Study of breast cancer in younger women seeks volunteers

Breast cancer in younger women is more often fatal than the disease in older women. A research team at Washington University School of Medicine in St. Louis has begun a study designed to find genetic factors that may contribute to this difference and is calling for interested women to participate.

Headed by Jennifer L. Ivanovich, instructor and genetics counselor in the Department of Surgery and the Siteman Cancer Center at the School of Medicine and Barnes-Jewish Hospital, the team will perform genetic studies of 100 women with invasive breast cancer diagnosed at age 40 or younger.

“Breast cancer in younger women is often more aggressive, and many younger women need more intensive therapy,” Ivanovich says. “It appears to be a different disease than that seen in older women.”

The researchers will look for genes that the volunteers have in common, an indication that the genes may be involved in development of the disease.

The research project stems from the Young Women’s Breast Cancer Program, an educational program that Ivanovich led with Virginia Herrmann, M.D., a former professor of surgery at the School of Medicine. Sponsored by the St. Louis Affiliate of the Susan G. Komen Breast Cancer Foundation, the program provides an annual symposium, monthly support group and a mentoring program geared to the particular needs of younger women with breast cancer.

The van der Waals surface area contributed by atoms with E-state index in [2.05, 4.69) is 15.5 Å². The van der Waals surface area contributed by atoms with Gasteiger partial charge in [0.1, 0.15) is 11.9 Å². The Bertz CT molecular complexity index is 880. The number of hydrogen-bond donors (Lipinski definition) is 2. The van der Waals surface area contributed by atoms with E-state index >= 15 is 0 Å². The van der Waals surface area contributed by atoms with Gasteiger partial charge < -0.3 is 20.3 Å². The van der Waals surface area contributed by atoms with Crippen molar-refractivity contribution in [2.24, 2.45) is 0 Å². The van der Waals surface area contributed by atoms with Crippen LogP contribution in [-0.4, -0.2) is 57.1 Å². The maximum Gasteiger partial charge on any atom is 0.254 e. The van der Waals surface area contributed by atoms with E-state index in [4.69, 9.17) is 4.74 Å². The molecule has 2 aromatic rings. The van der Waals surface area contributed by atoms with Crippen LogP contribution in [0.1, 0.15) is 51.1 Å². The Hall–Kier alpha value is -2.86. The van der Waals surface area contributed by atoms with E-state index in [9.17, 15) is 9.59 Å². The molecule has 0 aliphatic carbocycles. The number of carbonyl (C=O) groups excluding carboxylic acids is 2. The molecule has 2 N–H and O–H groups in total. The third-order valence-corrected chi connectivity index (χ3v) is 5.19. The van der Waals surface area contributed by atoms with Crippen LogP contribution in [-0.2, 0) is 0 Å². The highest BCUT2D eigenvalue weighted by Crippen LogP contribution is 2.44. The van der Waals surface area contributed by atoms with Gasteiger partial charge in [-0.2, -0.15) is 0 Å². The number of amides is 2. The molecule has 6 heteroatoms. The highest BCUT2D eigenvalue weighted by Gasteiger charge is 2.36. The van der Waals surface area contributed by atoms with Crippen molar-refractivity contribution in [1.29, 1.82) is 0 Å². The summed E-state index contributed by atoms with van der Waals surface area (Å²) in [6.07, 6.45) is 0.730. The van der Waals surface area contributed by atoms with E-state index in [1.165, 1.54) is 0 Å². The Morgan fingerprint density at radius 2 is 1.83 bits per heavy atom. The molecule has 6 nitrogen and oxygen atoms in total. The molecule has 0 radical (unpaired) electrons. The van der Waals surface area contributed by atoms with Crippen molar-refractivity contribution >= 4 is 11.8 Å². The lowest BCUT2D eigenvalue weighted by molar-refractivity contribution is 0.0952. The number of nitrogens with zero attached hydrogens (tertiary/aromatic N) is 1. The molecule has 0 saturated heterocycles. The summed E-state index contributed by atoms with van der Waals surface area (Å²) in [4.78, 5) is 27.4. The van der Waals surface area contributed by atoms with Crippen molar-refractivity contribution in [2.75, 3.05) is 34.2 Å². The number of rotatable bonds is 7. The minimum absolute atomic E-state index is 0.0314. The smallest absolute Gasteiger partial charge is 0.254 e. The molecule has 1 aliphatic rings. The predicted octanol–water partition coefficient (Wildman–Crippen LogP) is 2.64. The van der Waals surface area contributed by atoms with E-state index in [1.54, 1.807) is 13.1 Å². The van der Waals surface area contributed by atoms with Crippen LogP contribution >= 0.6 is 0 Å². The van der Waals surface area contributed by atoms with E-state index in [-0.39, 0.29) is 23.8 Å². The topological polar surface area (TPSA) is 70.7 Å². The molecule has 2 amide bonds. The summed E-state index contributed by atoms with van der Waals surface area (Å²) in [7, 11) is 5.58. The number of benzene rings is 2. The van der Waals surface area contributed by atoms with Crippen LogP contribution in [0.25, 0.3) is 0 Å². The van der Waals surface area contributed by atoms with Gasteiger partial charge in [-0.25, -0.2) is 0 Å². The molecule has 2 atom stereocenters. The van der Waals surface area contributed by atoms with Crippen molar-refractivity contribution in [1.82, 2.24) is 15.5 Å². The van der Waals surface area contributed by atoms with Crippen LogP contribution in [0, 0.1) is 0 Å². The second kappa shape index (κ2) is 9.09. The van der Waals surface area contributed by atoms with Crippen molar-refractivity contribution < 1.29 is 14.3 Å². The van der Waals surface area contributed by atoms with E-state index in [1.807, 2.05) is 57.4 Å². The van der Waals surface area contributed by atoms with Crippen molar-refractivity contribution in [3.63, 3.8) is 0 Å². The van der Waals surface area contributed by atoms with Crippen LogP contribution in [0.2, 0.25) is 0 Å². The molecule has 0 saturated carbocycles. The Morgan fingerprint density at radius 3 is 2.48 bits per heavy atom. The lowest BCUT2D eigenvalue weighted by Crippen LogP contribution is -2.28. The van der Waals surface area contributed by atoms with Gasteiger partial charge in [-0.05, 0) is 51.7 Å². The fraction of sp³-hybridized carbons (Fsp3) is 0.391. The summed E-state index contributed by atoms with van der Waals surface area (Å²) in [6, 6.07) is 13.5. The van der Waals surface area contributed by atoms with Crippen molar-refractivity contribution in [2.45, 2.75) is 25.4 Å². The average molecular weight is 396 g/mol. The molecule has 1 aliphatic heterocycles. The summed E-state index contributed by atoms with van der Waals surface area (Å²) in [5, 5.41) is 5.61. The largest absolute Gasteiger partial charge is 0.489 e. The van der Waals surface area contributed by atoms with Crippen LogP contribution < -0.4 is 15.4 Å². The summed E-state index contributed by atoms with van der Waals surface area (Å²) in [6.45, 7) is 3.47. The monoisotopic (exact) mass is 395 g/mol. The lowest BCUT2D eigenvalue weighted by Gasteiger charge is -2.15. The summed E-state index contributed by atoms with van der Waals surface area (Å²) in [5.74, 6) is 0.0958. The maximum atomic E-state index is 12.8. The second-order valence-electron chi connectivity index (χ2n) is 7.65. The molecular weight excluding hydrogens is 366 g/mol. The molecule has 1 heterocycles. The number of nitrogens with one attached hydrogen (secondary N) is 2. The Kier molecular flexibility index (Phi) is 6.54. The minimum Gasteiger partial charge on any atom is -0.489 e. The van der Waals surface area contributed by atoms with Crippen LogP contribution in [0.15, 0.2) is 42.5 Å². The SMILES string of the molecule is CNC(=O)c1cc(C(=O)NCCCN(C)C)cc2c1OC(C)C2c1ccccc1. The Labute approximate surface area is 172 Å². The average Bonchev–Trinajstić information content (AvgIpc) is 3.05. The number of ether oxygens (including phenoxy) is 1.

“The educational program has been very beneficial to the young survivors, but we also wanted to advance the science of breast cancer,” Ivanovich says. “By identifying the genetic factors that increase younger women’s risk for breast cancer, we hope to contribute to understanding what makes the disease unique in young women.”

In the United States, about 10 percent of white and 17 percent of African-American women diagnosed with breast cancer are younger than 40. Because younger women form a minority of breast cancer patients, research on their disease has received far less support, according to Ivanovich.

About a decade ago, scientists identified two genes, BRCA 1 and BRCA 2, that are implicated in breast cancer development. Those genes are associated with an unusually high risk of disease but play a role in only about five percent of breast cancer cases.

Ivanovich believes it is likely that several genes will prove to be involved in the development of breast cancer at a younger age, and the genes will probably be associated with a somewhat lower risk than that of the BRCA genes.

The study calls for female volunteers living in the United States who were diagnosed with invasive breast cancer at age 40 or younger. Volunteers will be asked to give a sample of blood and allow the researchers to obtain a copy of their cancer-related health records. The researchers will also take a family medical history. Women interested in participating in the study should call 314-454-5076.

Funding from the Barnes-Jewish Hospital Foundation supports this research.

Washington University School of Medicine’s full-time and volunteer faculty physicians also are the medical staff of Barnes-Jewish and St. Louis Children’s hospitals. The School of Medicine is one of the leading medical research, teaching and patient care institutions in the nation, currently ranked third in the nation by U.S. News & World Report. Through its affiliations with Barnes-Jewish and St. Louis Children’s hospitals, the School of Medicine is linked to BJC HealthCare.